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How to Put a Cat on a Diet: How, Why & 4 Steps to Follow

Written by: Rachel Giordano

Last Updated on May 9, 2024 by Catster Editorial Team

grey domestic hungry cat

How to Put a Cat on a Diet: How, Why & 4 Steps to Follow

As you may or may not know, cat obesity is a problem in the United States, so much so that up to 63% of cats are deemed overweight 1. If you have an overweight cat, helping your cat shed that extra weight will reduce their risk of certain diseases and help them feel better. Heavier cats tend to be less energetic and may tire more easily.

In this guide, we’ll list four steps to follow to help your cat lose weight for a healthier, longer life. Without further ado, let’s get into it.

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Why Should My Cat Lose Weight?

Cat obesity increases the risk of them developing diabetes, arthritis, joint issues, and even cancer—all the more reason to put your cat on a diet before disaster strikes. But how do you help your cat lose weight? Fortunately, it’s not too hard; all it takes is a commitment to feeding the right food and quantity, adding more exercise for your feline, and enlisting the help of your veterinarian.

Before we begin, we must emphasize never putting your cat on a diet without your veterinarian’s consent.

woman holding her cat in vet clinic
Image Credit: Vladeep, Shutterstock

How Do I Know My Cat Is Overweight?

If you suspect your cat is overweight, a trip to the vet for an exam is warranted. Your vet can determine if your cat is overweight in the first place and then go from there. Sometimes, it’s obvious a cat is overweight just by the mere size of the cat. If you can’t feel your cat’s ribs with your hand, your cat is overweight.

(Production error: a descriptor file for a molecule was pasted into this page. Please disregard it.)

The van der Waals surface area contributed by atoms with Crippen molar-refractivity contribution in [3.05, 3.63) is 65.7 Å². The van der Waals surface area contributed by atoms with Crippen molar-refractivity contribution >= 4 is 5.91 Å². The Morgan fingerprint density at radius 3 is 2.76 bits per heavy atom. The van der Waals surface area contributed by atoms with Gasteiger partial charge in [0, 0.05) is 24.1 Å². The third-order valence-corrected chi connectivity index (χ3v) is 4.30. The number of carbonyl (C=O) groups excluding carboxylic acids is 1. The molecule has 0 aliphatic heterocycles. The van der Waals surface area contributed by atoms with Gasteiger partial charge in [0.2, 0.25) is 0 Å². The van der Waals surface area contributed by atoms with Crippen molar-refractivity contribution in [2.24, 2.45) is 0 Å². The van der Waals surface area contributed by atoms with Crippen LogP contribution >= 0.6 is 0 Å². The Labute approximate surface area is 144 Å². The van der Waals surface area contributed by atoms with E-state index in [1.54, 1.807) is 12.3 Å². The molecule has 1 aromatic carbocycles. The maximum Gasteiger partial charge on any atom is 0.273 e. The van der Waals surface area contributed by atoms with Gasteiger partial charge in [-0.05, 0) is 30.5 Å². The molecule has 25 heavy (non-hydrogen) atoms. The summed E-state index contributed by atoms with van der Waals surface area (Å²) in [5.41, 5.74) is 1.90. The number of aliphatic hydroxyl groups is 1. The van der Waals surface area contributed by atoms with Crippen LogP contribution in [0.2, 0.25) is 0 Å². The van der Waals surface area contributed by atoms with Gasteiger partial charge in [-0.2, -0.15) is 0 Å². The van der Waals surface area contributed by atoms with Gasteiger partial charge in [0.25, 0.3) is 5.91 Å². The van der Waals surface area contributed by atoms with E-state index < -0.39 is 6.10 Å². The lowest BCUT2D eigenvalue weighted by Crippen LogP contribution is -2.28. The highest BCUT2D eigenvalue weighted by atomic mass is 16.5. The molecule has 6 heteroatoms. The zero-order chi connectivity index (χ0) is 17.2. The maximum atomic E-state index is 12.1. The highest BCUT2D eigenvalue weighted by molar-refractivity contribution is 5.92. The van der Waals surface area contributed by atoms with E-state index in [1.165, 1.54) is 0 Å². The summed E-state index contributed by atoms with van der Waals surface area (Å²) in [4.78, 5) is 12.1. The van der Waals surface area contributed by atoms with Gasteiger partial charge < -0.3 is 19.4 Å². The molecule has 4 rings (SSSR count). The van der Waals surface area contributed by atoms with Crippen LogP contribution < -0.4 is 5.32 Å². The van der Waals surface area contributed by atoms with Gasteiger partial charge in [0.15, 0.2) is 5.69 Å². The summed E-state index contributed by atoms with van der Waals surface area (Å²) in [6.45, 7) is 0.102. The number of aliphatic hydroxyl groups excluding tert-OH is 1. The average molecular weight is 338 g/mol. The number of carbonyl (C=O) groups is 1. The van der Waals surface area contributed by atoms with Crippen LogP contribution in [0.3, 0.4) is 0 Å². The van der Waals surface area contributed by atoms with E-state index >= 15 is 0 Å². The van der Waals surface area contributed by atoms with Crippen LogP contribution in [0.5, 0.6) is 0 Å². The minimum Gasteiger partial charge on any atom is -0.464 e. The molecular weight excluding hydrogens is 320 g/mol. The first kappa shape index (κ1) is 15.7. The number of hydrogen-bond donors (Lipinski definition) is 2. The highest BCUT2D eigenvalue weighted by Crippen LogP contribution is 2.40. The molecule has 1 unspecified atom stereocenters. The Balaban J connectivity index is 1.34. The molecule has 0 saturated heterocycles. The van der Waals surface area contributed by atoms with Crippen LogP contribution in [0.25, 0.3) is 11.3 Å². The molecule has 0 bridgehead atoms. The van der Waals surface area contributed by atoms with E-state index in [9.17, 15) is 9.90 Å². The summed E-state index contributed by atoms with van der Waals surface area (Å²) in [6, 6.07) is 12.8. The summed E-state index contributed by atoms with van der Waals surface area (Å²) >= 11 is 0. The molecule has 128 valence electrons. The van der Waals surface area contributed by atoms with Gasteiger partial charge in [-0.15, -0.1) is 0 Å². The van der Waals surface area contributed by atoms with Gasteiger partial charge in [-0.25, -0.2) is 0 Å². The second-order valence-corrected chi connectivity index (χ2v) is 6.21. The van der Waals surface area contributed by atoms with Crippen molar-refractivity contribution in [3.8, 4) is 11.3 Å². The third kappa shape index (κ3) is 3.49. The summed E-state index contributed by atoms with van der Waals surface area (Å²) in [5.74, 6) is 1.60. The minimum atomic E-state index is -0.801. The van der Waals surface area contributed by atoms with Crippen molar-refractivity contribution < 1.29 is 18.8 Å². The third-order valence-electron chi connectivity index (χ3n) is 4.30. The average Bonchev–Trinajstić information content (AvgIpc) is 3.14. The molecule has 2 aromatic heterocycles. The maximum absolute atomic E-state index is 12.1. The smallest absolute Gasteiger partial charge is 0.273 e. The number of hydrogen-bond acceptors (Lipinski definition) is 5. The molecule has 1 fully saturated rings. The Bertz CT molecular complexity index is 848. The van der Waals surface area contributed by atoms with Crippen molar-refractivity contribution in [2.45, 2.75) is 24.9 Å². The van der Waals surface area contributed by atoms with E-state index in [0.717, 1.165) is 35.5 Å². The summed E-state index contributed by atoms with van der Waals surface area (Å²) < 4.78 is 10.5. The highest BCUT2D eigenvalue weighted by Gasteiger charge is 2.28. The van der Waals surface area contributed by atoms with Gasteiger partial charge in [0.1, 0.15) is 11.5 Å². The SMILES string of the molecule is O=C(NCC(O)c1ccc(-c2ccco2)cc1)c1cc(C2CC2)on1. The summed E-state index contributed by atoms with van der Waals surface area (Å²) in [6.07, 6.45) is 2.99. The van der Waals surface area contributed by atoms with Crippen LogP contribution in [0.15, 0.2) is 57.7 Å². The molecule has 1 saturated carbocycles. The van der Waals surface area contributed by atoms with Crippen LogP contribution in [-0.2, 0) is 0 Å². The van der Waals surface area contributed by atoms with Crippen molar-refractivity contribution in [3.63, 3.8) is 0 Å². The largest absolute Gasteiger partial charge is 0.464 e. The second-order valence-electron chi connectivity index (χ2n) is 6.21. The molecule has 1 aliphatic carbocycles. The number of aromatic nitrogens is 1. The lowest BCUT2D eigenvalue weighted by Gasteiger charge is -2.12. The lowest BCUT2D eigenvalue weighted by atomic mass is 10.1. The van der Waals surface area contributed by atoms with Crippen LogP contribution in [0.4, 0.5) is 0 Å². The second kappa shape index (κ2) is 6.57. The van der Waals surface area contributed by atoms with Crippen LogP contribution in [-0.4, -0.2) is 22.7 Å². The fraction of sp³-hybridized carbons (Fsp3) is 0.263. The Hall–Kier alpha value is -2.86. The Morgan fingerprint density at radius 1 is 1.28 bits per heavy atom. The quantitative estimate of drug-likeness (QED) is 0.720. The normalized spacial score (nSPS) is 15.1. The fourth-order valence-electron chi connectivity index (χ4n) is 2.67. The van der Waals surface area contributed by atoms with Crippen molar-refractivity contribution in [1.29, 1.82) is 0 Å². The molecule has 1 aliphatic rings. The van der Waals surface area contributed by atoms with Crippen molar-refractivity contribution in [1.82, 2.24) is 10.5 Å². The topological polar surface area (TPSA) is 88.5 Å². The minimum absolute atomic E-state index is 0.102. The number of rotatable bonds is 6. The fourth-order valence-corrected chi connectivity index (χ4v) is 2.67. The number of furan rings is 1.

If you have a short-haired cat, try standing over your cat while they’re standing and look for an indention where the waistline should be. If you can’t see the waistline or if the sides are bulging, your cat is likely overweight.

If you look at a body condition score chart, you should be able to see where your cat fits 1. A body condition score of 5 is ideal, while cats scoring 7 and above are very overweight.

A Step-By-Step Guide for How to Put a Cat on a Diet

1. Choose Cat Food for Weight Loss

Choosing the right food for cat weight loss is instrumental to success, and this is where your veterinarian will come in significantly. In theory, the fewer calories taken in and the more calories burned equates to weight loss, but for cats, it’s not that easy.

If a cat does not eat for a few consecutive days, the cat is at risk of a life-threatening condition called hepatic lipidosis, also known as fatty liver syndrome. Rapidly changing the diet may lead to your cat not eating, so it’s important to do this gradually, which we will discuss later. In addition, calories should not be immediately drastically reduced.

Before changing your cat’s regular diet, your vet may conduct a few tests. Your veterinarian may suggest a cat food high in fiber, low in fat, high in protein, or low in carbohydrates.

woman reading cat food label
Image Credit: LADO, Shutterstock

2. Aim for Slow Weight Loss

When it comes to weight loss for your cat, it should be done at a certain pace. Cats should not lose more than 1% to 2% of their total body week per week. That said, it should be done in a gradual process, which your vet can assist you with. Calorie intake and portion sizes are both pivotal points in a cat’s weight loss, and your vet can guide you in how to calculate how much weight your cat is losing per week.

Adjustments may be in order if your cat is losing too much too fast. For example, if your cat is losing more than 2% per week, your vet may suggest increasing the caloric consumption by 10%. If the weight loss is less than 1% per week, calorie consumption may be reduced by 5% to 10%.

3. Feed the Correct Amount of Food